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guest82374
06-06-2003, 09:42 PM
Been training 2-3x week w/a respected Japanese/American Sensei(5th dan)for 7 years. Tests periodically.(last time 2 yrs) Last rank 3rd kyu ASU,Saotome Aikikai. Technically the local sensei is one of the best in the area and attracts several dans from far distances to train weekly. I have traveled to other countries,other states and different dojos at 6am to train and gain mat time.I have participated in numerous Saotome and Ikeda seminars.I have studied tapes and practiced for hours alone.But I never get the recognition from the Sensei.I thought perhaps because of my age(late 40's)but the class sempai confides that he considers me to be training at shodan level.Witness,the sempai,although not close friends,he routine uses me for his promotion practices and often asks me to be his uke in regular practices as well.I ended up quiting because of my perceived lack of recognition and affimation from sensei. This is a difficult hurdle to overcome.I know it is ego and perhaps a therapist could help.Should I go back with an additude adjustment or try a different dojo?
Thanks,
Scott

Charles Hill
06-06-2003, 10:15 PM
Hi Scott,

Is it that you are not getting recognition or is it that you are not getting feedback at all from your teacher? This would indicate two very different problems with different solutions.

Charles

guest82374
06-06-2003, 10:34 PM
Charles,

I problably am placing too much on recognition/affirmation from sensei.I try to rationalize without sterotyping that it is because of his Japanese, read:less emotive,supportive background. But I balance it out by feedback from other black belts at seminars incredulous that I wasn't wearing a hakama.By the same token,that is a great compliment and a tribute too his training and I don't want a hakama because of tenure.I and I'm sure others have trained at seminars with supposed higher ranked aikidoka and questioned the ranking system and felt awkward. I just read Matsuoka Sensei,Seagal's ex-sempai has a dojo in Culver City,L.A. that I am considering checking out.

guest82374
06-06-2003, 10:46 PM
Charles,

I problably am placing too much on recognition/affirmation from sensei.I try to rationalize without sterotyping that it is because of his Japanese, read:less emotive,supportive background. But I balance it out by feedback from other black belts at seminars incredulous that I wasn't wearing a hakama.By the same token,that is a great compliment and a tribute too his training and I don't want a hakama because of tenure.I and I'm sure others have trained at seminars with supposed higher ranked aikidoka and questioned the ranking system and felt awkward. I just read Matsuoka Sensei,Seagal's ex-sempai has a dojo in Culver City,L.A. that I am considering checking out.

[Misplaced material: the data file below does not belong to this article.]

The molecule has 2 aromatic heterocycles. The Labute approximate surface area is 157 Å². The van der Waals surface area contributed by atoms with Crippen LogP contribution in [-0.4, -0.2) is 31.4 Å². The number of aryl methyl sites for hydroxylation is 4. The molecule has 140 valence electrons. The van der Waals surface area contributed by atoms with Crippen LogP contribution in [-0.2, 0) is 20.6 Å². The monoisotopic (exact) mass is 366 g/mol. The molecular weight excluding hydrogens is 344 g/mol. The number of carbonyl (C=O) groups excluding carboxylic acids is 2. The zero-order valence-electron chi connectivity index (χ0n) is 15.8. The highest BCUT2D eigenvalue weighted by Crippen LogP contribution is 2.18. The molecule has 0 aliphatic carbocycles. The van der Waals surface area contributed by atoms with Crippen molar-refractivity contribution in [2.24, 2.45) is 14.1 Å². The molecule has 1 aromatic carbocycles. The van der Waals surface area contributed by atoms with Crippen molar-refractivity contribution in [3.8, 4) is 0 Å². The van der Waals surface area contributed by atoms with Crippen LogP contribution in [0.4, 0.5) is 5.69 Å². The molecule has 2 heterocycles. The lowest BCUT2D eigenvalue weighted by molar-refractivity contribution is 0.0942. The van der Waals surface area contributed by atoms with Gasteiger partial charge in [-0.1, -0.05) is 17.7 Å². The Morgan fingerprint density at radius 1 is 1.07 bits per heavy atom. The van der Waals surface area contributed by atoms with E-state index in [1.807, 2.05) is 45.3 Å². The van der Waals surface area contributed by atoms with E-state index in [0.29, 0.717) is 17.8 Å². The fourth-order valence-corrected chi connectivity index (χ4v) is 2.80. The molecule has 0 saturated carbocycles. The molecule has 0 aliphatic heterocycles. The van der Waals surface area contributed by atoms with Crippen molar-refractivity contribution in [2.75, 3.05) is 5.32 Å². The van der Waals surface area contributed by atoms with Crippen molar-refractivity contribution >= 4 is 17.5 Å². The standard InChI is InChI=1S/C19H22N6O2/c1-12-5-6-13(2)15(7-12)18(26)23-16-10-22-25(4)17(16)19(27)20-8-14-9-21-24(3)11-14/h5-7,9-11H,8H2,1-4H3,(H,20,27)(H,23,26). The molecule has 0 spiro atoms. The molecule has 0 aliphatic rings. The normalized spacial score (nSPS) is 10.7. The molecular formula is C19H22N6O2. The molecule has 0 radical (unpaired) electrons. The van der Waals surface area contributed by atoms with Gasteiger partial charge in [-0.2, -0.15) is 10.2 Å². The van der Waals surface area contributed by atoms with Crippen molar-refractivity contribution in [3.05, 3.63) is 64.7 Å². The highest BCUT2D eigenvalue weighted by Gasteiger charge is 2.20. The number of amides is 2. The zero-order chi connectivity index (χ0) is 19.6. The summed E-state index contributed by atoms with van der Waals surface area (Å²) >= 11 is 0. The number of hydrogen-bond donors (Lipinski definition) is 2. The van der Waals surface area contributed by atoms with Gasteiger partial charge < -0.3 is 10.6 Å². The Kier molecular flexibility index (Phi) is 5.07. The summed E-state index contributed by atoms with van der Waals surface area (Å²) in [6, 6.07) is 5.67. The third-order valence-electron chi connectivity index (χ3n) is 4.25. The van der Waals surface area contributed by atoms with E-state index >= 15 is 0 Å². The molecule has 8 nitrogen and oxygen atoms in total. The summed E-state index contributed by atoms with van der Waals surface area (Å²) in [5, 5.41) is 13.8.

Abasan
06-06-2003, 11:29 PM
Why bother with recognition when your aikido is good? In the class you'll still learn the same techniques as with everybody else, and there ain't any 'secret' techniques that you won't discover on the mat on your own one time or rather.

I suppose it is your ego that's wanting. But thats ok... cause you recognise it. And if you can ask yourself about moral adjustment, you already halfway there.

Alfonso
06-07-2003, 12:39 PM
Why havent you tested in the last 2 years? Unless I understood incorrectly you haven't changed organizations, and AFAIK the requirements for testing after 3kyu have a 6 month min. time requirement.

Did you decide to stop testing at some point?
Or did you stop 2 years ago?

SeiserL
06-07-2003, 07:46 PM
As a therapist, I would first ask if you have discussed this with your Sensei? Next, if you are progressing and enjoy the training, I would suggest you drop the ego and get back on the mat.

rachmass
06-08-2003, 08:05 AM